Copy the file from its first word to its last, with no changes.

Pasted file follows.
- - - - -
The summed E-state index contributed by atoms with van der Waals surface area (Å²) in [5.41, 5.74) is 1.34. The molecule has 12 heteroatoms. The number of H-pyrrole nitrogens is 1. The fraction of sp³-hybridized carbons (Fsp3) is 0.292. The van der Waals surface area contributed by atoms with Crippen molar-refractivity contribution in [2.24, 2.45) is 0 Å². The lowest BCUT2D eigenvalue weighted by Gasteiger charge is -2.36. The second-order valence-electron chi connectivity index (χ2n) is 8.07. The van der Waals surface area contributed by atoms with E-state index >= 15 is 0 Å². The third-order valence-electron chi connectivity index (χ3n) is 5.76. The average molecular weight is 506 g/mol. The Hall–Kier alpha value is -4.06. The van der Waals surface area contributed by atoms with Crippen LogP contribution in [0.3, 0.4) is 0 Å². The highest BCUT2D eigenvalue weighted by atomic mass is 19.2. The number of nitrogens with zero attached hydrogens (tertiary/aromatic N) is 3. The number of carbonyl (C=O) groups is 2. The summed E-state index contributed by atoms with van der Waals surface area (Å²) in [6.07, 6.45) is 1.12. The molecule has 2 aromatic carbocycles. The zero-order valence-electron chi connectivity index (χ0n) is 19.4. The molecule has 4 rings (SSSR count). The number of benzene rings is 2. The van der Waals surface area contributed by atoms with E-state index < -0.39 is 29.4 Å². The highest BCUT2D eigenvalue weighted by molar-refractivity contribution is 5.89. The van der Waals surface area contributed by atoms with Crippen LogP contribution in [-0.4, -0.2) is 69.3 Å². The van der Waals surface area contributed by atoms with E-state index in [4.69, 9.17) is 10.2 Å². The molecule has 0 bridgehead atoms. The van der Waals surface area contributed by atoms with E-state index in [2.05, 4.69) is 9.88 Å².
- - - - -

The summed E-state index contributed by atoms with van der Waals surface area (Å²) in [5.41, 5.74) is 1.34. The molecule has 12 heteroatoms. The number of H-pyrrole nitrogens is 1. The fraction of sp³-hybridized carbons (Fsp3) is 0.292. The van der Waals surface area contributed by atoms with Crippen molar-refractivity contribution in [2.24, 2.45) is 0 Å². The lowest BCUT2D eigenvalue weighted by Gasteiger charge is -2.36. The second-order valence-electron chi connectivity index (χ2n) is 8.07. The van der Waals surface area contributed by atoms with E-state index >= 15 is 0 Å². The third-order valence-electron chi connectivity index (χ3n) is 5.76. The average molecular weight is 506 g/mol. The Hall–Kier alpha value is -4.06. The van der Waals surface area contributed by atoms with Crippen LogP contribution in [0.3, 0.4) is 0 Å². The highest BCUT2D eigenvalue weighted by atomic mass is 19.2. The number of nitrogens with zero attached hydrogens (tertiary/aromatic N) is 3. The number of carbonyl (C=O) groups is 2. The summed E-state index contributed by atoms with van der Waals surface area (Å²) in [6.07, 6.45) is 1.12. The molecule has 2 aromatic carbocycles. The zero-order valence-electron chi connectivity index (χ0n) is 19.4. The molecule has 4 rings (SSSR count). The number of benzene rings is 2. The van der Waals surface area contributed by atoms with E-state index < -0.39 is 29.4 Å². The highest BCUT2D eigenvalue weighted by molar-refractivity contribution is 5.89. The van der Waals surface area contributed by atoms with Crippen LogP contribution in [-0.4, -0.2) is 69.3 Å². The van der Waals surface area contributed by atoms with E-state index in [4.69, 9.17) is 10.2 Å². The molecule has 0 bridgehead atoms. The van der Waals surface area contributed by atoms with E-state index in [2.05, 4.69) is 9.88 Å².